Our work in Roatan is primarily education based, with a focus on erosion control. We have had three trips to the island, and are planning another for this summer that continues work on erosion control, but also incorporates solar power. Teach a man to fish...  

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Students! There are many ways to get involved, here are some little things that you could help with:

  • Learning and teaching other students about the culture in Roatán
  • Find and communicate potential grant opportunities
  • Research logistics of travel, especially with fragile solar panels.
  • Specialize yourself in Health and Safety, and make yourself a required member of the team!

Professionals, thank you for visiting our site. We are always looking for assistance with the following:

  • PV System Design
  • Water Distribution System Design
  • International business or development
  • Honduran culture
  • Grant writing 

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Project Background

Policarpo is a community of over 1,400 people located on the island of Roatán. The island of Roatán is approximately 30 miles from the coast of Honduras in the Atlantic Ocean and is the largest of the bay islands. It stretches 37 miles, maintaining a width of less than 5 miles. In October of 2008 four seniors in the engineering department of NAU took on a design project in Roatán. The goal was to define the technical aspects of a waste water system to support an underdeveloped area. The team traveled to Roatán for a site assessment of the area and collected the necessary data for the installation of the waste water system. The design was not implemented, but the plans and data were retained and are being analyzed by the Roatán team.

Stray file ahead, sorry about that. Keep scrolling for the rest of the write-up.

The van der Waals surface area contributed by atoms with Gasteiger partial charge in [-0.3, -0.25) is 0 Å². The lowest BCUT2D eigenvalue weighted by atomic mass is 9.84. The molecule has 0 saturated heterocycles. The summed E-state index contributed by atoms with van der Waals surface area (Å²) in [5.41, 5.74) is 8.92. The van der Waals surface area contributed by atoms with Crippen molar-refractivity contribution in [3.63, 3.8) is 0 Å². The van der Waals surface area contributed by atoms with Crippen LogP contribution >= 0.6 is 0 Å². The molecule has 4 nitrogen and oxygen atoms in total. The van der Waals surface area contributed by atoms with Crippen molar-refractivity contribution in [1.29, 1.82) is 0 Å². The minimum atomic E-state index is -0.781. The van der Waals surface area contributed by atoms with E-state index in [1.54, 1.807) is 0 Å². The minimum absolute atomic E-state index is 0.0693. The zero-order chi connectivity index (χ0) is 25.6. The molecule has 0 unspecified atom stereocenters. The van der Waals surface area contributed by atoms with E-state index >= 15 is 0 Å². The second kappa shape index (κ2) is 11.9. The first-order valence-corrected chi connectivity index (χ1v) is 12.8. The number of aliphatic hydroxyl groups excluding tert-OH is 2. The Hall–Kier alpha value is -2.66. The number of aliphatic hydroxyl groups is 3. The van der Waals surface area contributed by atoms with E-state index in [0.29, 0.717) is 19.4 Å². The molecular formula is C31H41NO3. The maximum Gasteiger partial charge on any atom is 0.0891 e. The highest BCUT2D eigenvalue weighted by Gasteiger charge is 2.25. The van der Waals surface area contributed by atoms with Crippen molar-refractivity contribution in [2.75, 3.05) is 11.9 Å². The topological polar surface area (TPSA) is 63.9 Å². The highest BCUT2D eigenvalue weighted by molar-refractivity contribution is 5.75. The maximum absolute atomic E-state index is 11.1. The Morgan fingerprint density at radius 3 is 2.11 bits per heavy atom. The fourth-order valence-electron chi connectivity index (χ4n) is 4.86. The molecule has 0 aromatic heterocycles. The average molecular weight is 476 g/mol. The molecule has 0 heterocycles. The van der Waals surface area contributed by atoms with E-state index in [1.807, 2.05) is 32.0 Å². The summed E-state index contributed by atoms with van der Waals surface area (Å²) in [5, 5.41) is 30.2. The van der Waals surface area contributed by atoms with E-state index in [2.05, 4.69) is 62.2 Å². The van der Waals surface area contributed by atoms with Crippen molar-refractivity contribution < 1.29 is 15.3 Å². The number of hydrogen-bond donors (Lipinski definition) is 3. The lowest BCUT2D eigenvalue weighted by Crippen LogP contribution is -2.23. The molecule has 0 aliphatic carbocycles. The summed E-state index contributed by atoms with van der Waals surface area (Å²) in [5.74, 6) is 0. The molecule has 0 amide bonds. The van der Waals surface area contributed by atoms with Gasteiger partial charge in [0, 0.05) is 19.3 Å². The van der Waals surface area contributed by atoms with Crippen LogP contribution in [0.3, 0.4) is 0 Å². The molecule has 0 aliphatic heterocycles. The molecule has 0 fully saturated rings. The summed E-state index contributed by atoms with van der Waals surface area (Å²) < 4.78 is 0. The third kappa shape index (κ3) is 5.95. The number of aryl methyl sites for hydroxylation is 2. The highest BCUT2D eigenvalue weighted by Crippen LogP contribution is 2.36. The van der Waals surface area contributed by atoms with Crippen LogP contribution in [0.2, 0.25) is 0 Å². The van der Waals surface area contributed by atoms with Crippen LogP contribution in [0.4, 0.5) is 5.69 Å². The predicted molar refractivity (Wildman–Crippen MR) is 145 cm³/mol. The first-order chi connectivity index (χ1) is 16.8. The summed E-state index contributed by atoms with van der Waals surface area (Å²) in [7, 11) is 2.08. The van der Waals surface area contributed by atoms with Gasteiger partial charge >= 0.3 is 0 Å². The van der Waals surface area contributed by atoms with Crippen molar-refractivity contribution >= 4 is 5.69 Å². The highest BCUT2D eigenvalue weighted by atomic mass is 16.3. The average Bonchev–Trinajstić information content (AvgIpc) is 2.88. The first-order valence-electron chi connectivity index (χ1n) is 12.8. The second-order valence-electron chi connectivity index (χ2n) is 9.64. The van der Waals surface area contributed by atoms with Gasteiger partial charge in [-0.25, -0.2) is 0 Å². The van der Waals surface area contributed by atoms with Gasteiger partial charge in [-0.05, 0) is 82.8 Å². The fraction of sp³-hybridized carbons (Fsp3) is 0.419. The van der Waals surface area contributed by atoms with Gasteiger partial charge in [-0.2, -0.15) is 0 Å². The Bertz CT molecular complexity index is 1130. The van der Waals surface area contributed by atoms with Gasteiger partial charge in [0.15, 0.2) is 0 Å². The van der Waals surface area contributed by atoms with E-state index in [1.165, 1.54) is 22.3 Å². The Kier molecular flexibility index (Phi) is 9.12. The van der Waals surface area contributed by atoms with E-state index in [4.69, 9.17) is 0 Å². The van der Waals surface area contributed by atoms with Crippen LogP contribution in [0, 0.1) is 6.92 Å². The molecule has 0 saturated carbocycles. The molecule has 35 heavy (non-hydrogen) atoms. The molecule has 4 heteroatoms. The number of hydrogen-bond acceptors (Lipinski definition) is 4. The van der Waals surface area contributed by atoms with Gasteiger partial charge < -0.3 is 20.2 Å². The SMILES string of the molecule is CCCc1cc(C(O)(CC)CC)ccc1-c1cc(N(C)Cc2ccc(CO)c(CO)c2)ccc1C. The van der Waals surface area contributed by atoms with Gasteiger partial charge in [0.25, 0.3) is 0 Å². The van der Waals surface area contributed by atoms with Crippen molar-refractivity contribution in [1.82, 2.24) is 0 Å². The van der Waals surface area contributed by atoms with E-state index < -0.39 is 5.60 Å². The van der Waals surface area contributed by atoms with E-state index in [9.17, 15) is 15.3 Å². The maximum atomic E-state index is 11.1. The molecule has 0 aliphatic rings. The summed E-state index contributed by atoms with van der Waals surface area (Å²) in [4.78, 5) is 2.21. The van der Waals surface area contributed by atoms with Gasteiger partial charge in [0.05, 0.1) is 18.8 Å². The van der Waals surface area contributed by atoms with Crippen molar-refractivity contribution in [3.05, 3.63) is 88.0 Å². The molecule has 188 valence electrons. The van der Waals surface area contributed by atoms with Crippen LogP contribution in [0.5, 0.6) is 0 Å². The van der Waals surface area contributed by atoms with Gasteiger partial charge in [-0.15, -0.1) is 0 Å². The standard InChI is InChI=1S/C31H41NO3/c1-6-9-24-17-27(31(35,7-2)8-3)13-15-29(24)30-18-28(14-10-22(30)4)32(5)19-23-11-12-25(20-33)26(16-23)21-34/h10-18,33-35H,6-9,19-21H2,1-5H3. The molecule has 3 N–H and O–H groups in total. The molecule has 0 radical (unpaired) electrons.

Our Partners

Living Water for Roatán (LW4R) - Henry Zittrower, president of LW4R, initiated contact with Global Engineering Outreach in the fall of 2009, and the relationship has grown since then. Visit the LW4R site to learn more... 

Local Government Members - The members of Policarpo have organized a local governmental body. Global Engineering Outreach is currently working with this group and other community members to ensure that all projects arise from the community.


The Need

Over 1,400 people live in the community of Policarpo. Many of these people have fresh water but lack the means to store it. A majority of the population has electricity, but is not using it to treat waste. Many have cars but the area’s dirt roads are seriously eroded, preventing travel. Waste management is nonexistent, so trash and sewage builds up in small arroyos and eventually runs into the reef, threatening the stability of the oceanic ecosystem. The lack of waste management and poor water quality has contributed to high incidences of disease and an increased mortality rate in the community. 


Global Engineering Outreach Implementation

Members of Global Engineering Outreach have focused initial efforts on assessment of the possible projects in Policarpo. Initial work has consisted of tackling issues of erosion control through implementation and education. A trip during the summer of 2011 led to the completion of two check dams being constructed in the community. Because community members were an integral part of the construction of these two, they are able to lead in the construction of additional dams that will hopefully prevent regular destruction of the road.



Joe Preston is the current Honduras Project Lead. Joe is a Junior Mechanical Engineering student interested in international development. Contact Joe to get involved with the Honduras project.